Some years ago- never mind how long precisely- having little or no money in my purse, and nothing particular to interest me on shore, I thought I would sail about a little and see the watery part of the world. It is a way I have of driving off the spleen and regulating the circulation. Whenever I find myself growing grim about the mouth; whenever it is a damp, drizzly November in my soul; whenever I find myself involuntarily pausing before coffin warehouses, and bringing up the rear of every funeral I meet; and especially whenever my hypos get such an upper hand of me, that it requires a strong moral principle to prevent me from deliberately stepping into the street, and methodically knocking people’s hats off- then, I account it high time to get to sea as soon as I can. This is my substitute for pistol and ball. With a philosophical flourish Cato throws himself upon his sword; I quietly take to the ship. There is nothing surprising in this. If they but knew it, almost all men in their degree, some time or other, cherish very nearly the same feelings towards the ocean with me. –Herman Melville, Moby Dick

I’ve just walked up the gangway onto the Rainbow Warrior here in Keelung, Taiwan. Four years ago nearly to the day, I sailed upon this ship’s maiden voyage. It was an immeasurably magical experience, marked by extraordinary companions.

I recently noted the coincidence of dates on Facebook, and a friend responded with something beautiful: “Life loves to walk us in circles.”

Well, I’m grateful for this circle returning to its start, and for other circles that are just beginning. Most of the folks walking up the gangway today have done so for the first time. This trip is a training voyage, a short sail out to an anchorage where we’ll role play a couple of at-sea actions, pushing people way out of their comfort zones. It’s an amazing programme and an invaluable introduction to a world that has no set playbook. Over the next week, the trainees will be hit with every curve ball, every rogue wave, every freak occurrence we can muster to simulate the reality of life at sea. They’ll be physically exhausted from climbing the ship in mock boarding exercises, slamming over the waves in a rigged-hulled inflatable boat, and being hit by water cannons. They’ll be mentally exhausted from lack of sleep and the stress of planning and executing actions that involve huge risks. They may be seasick. They may be homesick. There’s a safe word that will make it all go away if it gets to be too much. But there’s no safe word on a real action.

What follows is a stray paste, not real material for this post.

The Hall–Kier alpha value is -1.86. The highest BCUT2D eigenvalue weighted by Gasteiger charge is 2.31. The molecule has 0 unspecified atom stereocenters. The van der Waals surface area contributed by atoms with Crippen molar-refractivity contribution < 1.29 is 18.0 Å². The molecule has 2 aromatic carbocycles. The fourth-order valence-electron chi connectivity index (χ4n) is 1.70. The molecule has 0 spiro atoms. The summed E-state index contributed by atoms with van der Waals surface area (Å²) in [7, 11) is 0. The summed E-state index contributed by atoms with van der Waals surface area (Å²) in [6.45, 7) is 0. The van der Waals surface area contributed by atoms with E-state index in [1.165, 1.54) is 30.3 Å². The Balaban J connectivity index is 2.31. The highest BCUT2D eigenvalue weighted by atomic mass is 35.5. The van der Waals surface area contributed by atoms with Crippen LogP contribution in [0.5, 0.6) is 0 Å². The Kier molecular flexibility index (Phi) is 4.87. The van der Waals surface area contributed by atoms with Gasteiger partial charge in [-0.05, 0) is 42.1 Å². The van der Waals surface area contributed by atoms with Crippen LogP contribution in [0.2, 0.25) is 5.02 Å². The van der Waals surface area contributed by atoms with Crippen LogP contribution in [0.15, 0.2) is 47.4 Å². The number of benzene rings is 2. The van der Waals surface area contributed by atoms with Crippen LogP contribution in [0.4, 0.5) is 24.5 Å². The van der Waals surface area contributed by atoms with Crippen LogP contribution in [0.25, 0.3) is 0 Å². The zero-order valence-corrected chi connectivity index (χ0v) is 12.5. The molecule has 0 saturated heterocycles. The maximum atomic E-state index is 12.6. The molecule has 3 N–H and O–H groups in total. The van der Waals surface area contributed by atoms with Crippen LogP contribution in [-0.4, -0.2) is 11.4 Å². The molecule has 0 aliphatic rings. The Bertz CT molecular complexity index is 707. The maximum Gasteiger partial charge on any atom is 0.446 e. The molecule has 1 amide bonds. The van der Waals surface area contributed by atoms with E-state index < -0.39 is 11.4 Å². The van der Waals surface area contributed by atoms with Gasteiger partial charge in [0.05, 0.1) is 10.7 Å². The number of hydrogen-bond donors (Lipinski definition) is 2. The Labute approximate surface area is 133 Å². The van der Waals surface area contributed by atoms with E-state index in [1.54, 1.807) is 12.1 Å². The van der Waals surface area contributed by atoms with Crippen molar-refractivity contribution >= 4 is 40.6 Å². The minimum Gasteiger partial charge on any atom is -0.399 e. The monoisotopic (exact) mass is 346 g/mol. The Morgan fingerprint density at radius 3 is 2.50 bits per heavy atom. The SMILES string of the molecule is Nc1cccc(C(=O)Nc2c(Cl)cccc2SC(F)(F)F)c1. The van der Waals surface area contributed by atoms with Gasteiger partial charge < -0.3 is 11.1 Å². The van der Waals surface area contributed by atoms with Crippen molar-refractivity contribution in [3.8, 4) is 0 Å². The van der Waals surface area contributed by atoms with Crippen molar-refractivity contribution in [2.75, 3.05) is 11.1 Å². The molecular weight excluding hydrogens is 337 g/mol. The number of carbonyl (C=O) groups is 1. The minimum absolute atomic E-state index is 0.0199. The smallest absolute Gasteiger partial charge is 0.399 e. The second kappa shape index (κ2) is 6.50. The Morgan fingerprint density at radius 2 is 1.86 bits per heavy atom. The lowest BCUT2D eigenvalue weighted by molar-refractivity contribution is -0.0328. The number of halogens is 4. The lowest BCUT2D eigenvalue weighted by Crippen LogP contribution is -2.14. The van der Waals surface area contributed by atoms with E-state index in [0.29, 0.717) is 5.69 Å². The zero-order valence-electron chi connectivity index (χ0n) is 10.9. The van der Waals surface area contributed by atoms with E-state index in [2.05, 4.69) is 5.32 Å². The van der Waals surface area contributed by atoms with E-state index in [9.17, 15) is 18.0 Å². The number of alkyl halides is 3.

Many of the trainees from the last training I was part of ended up as members of the “Arctic 30,” the crew of the Arctic Sunrise who ended up being illegally seized by the Russian government and held for months in jail. One of those activists, Faiza Oulahsen, was seasick throughout an action that she was running.  She pushed through it. No safe word for her. She briefed the crew on how the action was going to go down with a bucket by her side. I’ve seen tough — but that was tough.

As it turned out, the simulation we ran ended, by sheer coincidence, with the Arctic Sunrise being boarded by commandos and seized — and the images of that training are scarily like the actual events.

One of the rules of the training is that everything we throw is real — it’s happened before. But what we can’t predict is what among the events that unfold here in training might actually come true for any one of these participants. Life loves to walk us in circles.

I cast the I Ching to ask what awaits us this trip, and the response is wind. Wind doubled. Wind over Wind, the Gentle. The Image reads “A moment’s breeze is of no consequence. Yet the ceaseless wind moves mountains.” It speaks to me of constancy. Of the constant pressure of all the forces that propel this ship forward, from the donors who bought every bolt on the hull to the millions of people and organisations and volunteers who share a vision of a better world, to every act of courage that champions change. It’s an unceasing, gentle sirocco that flattens mountains, moves rivers, and is changing the face of the Earth.

That’s a fine hexagram to mark any voyage’s beginning. Or, when life walks us in a circle, its end.

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Meta Fiction, Story, and Philip K. Dick’s Man in the High Castle

SPOILER ALERT: If you’ve not read The Man in the High Castle, the following contains plot element spoilers.

The Man in the High Castle manages to jam three of my favorite things into a single novel. First, it’s by Philip K. Dick, who may not have been the greatest crafter of prose in the world, but imagined some of the most enduring science fiction tales in English literature. Second, it not only features the I-Ching, Dick claims that it was actually in part written by the I-Ching. He says he used the book of changes as a creative guide, ceding decision making about many aspects of the narrative to the text of the hexagrams. And third, he may have made that whole thing up in order to create a mind-bending metafiction. Or not.

Now, to break down the central meta-fiction we’re dealing with here:

The Man in the High Castle is a book written by Phillip K. Dick with the help of the I-Ching about an alternative history in which Japan and Germany won World War II. Central to the book is another book, The Grasshopper Lies Heavy, which is a novel written with the help of the I-Ching about an alternative to THAT alternative history in which Japan and Germany lost World War II.

In a nice twist, the television series coming out on Amazon Prime in November 2015 renders The Grasshopper Lies Heavy as a film instead of a book, neatly transporting the parallel mirror effect to the medium in which the story is told.